Fall days are some of the best days to snuggle up with a stack of books and get into reading about your favorite things. For me, fiction books and novels are the stars of my fall books bucket-list, and the article from last reflects my favorite fall books (fiction edition). This recommendation list is for all those readers who dig cozy non-fiction with pumpkin spice or hot chocolate.
1. Braving the Wilderness: The Quest for True Belonging and the Courage to Stand Alone by Brené Brown
Everybody has their own wilderness that they have to pass through while on the path of their self-actualisation. For Brown, her struggle was getting connected with her community and not crumbling with insecurities in times when she had to stand alone. She has, in this book, described a guide of how she achieved her interconnection with her culture and community while following her heart at the same time. Her style of writing involves different inspiring perspectives, realistic description of internal struggles, and humor to keep the readers hooked. She deals with politics along with motivation. It is well-researched and well-written.
2. Code Girls: The Untold Story of the American Women Code Breakers of World War II by Liza Mundy
With World War II setting, this book presents an untold story of the time. Almost 1100 American women worked together to decode messages from the German and Japanese military. It is a story about how these well-educated and qualified women recruited and trained secretively in code-breaking. In a time when women even with high levels of degrees were demotivated to have careers, the women were working with the Navy and Army. It gives homage to the lives and backstories of important figures among those thousands of women and presents in front of previously unknown female war-heroes. Mandy’s writing makes it interesting and thrilling to read some of the eureka moments in their journey of code-breaking.
If you are interested in reading historical non-fiction, and tales of feminine bravery this fall, this book is for you.
3. Thicker than Water: A Memoir by Kerry Washington
Kerry Washington is an Emmy-winning, SAG, and Golden Globe-nominated actor, director, producer, and organizer. Her journey of self-discovery starts after she receives a text message on a seemingly average afternoon. Through this book, Washington shines her lights on her struggles and traumas as a woman and in the acting world. She has been honest and humble in her memoir. She does not see herself as flawless, she shares most of her ups and downs, such as lack of connection with her family, tensions with her parents, issues like eating disorders, sexual abuse, self-esteem, etc. She has bravely opened up about herself, and her memoir inspires us to embark on the journey to find ourselves, and feel more in-touch with our most authentic self.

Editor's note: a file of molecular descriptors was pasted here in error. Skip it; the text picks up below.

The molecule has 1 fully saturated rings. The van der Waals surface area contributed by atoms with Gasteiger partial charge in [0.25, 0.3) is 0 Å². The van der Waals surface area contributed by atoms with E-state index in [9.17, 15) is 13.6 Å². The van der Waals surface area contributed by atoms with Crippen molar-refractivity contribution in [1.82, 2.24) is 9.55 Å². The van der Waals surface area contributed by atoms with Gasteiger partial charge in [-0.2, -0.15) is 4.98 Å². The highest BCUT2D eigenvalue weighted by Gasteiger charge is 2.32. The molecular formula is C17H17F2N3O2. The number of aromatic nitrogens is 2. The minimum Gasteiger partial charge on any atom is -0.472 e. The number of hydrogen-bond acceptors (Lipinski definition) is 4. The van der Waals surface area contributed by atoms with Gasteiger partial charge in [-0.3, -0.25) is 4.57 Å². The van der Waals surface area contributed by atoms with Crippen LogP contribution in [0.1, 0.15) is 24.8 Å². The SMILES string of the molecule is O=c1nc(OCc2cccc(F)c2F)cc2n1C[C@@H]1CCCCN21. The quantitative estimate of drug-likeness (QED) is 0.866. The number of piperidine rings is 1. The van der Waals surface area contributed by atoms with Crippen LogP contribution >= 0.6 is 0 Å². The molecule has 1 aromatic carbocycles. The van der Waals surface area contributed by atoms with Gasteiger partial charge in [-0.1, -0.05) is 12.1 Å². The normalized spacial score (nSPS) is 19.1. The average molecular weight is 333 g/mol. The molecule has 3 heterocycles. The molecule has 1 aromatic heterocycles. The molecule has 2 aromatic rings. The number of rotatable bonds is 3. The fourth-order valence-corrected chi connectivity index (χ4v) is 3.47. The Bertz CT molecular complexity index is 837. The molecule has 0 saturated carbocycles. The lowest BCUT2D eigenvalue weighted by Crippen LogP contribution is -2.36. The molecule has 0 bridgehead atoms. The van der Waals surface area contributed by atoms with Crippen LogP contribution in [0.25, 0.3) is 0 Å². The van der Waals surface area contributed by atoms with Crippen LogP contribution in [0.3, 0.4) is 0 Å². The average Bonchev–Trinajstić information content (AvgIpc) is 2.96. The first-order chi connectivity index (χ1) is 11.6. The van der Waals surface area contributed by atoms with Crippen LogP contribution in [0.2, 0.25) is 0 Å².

4. I Must be Dreaming by Roz Chast
The author Rosalind “Roz” Chast is an American cartoonist, grew up in Brooklyn, is the winner of the inaugural Kirkus Prize for Can’t We Talk About Something More Pleasant? In this book, she has tried to explain her dreams, in a hilarious, and yet sometimes creepy manner. She has included studies and theories from Ancient Greek philosophers, Sigmund Freud, Jung, religious texts, neuroscientific findings etc. in her exploration of her “Dream-Theory Land”. She gives us insight on her creative-process, which is connected to her dreams. Her analysis of the subject is made more interesting and easy on the eyes by her amazing illustrations, and visual storytelling, such as loose-lined drawings, and misshapen figures to emphasize the oddity of dreams.
5. A Beautiful Mind: The biography of John Nash by Sylvia Nasar
John Nash is a Nobel prize-winner mathematician, who suffered from paranoid schizophrenia. Sylvia Nasar initially wrote an article about his struggles, which is now this book, A Beautiful Mind. He started off with amazing mathematical brilliance in high school, where people would hurl problems at him, and he would leave them awe-struck by solving them accurately. It is a fascinating journey, through which we follow him, of his transitioning into a paranoid numerologist. His descension into madness adds a dramatic tension to the tale. It keeps readers engaged and the narrative of Nasar makes them want to learn more about math. This biography follows through the ups and downs of this genius man’s madness and achievements, and also gives glimpses into the world of important, and influential mathematics. If you are a fan of either mathematics or psychology or both, this biography is for you.